Doing it myself came with a big advantage. I could tailor it to do exactly what I needed and nothing more, which allowed me to make it *fast*. It still can’t solve every structure imaginable, but that’s ok. The formulas for those configurations are so huge that they become pointless.

The good news is that I wrote it so it could handle numerical computations as well, so for those problems that are unsolvable analytically it can still find a solution, provided you give numerical inputs like you would do for a regular FEM software. After all, the general algorithm I described in this article works just as well with numeric values as it does with symbolic ones.

I could probably write an entire book on the computer algebra system alone, it was such a complex undertaking. For this article, this brief paragraph will have to do.

## 6.0 Coding the UI and Putting it all Together

The final step before I could launch the app was to code a nice user interface that would allow the users to quickly draw the structure they wanted, click a button to solve it, and explore the solution. My philosophy when it comes to UI is *less is more*. The more stuff you add, the more stuff that can go wrong!

In general, here is the functionality I wanted to include:

- A diagram of the structure, with all the loads and supports;
- An input menu where the user would specify the properties of the various elements of the structure, such as support types, beam lengths, section properties and so on;
- The $N$, $V$, $M$ diagrams of the solved structure;
- The formulas of the internal forces of the solved structure, with the ability to calculate derivatives, inflection points, maximum values and so on;
- A step-by-step version of all the calculations made to find the solution.

It took me a couple of weeks of tinkering to get something that looked nice, but in the end I was quite proud of the result I got. Here are some screenshots:

Fig 8. Beamsolver user interface screenshots.

Once I had a working UI, the app was basically done. All I had to do then was build a website around it, allow users to register, set up a payment provider, and in general all the stuff that a full-stack developer does to push something into production. I’m really glad I finally managed to complete (well, sort of) this project, after almost five years since I first envisioned it.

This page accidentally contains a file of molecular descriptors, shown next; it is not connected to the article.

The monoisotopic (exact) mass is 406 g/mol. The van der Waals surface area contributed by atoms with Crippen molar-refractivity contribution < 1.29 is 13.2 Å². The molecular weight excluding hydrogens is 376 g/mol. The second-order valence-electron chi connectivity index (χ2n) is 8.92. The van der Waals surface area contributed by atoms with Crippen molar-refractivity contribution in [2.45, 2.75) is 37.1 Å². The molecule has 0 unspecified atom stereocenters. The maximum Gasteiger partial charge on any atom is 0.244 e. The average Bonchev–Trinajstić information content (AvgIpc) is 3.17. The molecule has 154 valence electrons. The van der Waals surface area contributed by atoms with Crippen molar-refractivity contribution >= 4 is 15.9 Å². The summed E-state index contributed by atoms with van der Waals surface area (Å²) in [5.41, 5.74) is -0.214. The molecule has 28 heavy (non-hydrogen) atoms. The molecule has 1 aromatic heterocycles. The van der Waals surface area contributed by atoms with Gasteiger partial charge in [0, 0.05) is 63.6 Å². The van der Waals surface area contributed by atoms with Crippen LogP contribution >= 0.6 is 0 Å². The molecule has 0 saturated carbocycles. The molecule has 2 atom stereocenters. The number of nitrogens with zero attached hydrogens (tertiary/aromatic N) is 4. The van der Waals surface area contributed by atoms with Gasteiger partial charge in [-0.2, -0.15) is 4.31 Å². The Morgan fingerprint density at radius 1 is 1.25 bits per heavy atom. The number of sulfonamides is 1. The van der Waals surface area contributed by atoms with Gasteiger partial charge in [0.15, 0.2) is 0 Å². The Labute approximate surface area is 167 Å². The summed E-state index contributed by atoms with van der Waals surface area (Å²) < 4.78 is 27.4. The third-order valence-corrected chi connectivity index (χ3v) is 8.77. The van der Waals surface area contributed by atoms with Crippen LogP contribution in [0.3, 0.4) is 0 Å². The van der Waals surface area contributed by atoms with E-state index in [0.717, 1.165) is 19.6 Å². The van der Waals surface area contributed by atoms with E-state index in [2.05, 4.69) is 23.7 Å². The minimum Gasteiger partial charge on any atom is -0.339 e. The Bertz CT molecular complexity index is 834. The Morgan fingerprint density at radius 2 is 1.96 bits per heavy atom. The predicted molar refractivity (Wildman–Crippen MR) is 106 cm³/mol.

## 7.0 What’s next for Beamsolver?

Appetite comes with eating, and now that I’m done I have more ideas I want to implement. Some are just small add-ons that should have been included from the beginning, like deflection equations, load combinations, and better mouse interaction. Others would take a bit more time. For example I really want to publish the computer algebra system I wrote as a free library, but I just never have the time to do it.

I also want to expand Beamsolver by adding support for a section designer (with symbolic quantities, of course!), the ability to make design decisions according to codes, a way to export the results in a nicely formatted pdf file, the list goes on.

It was only by writing this article that I realized how long I had been working on this project. The idea for Beamsolver has accompanied me through most of my years as a student, and has been a huge catalyst in my journey as a programmer. The knowledge I gained while trying to solve this problem has truly reshaped my career, and has given me access to some amazing opportunities.

If you are interested in programming as well, my advice to you is to find some kind of problem that sparks your interest, and try to write some code to solve it. This is *much* more effective than just learning to code for the sake of it by watching tutorials. You need a catalyst to drive you, otherwise it just becomes another thing you have to study!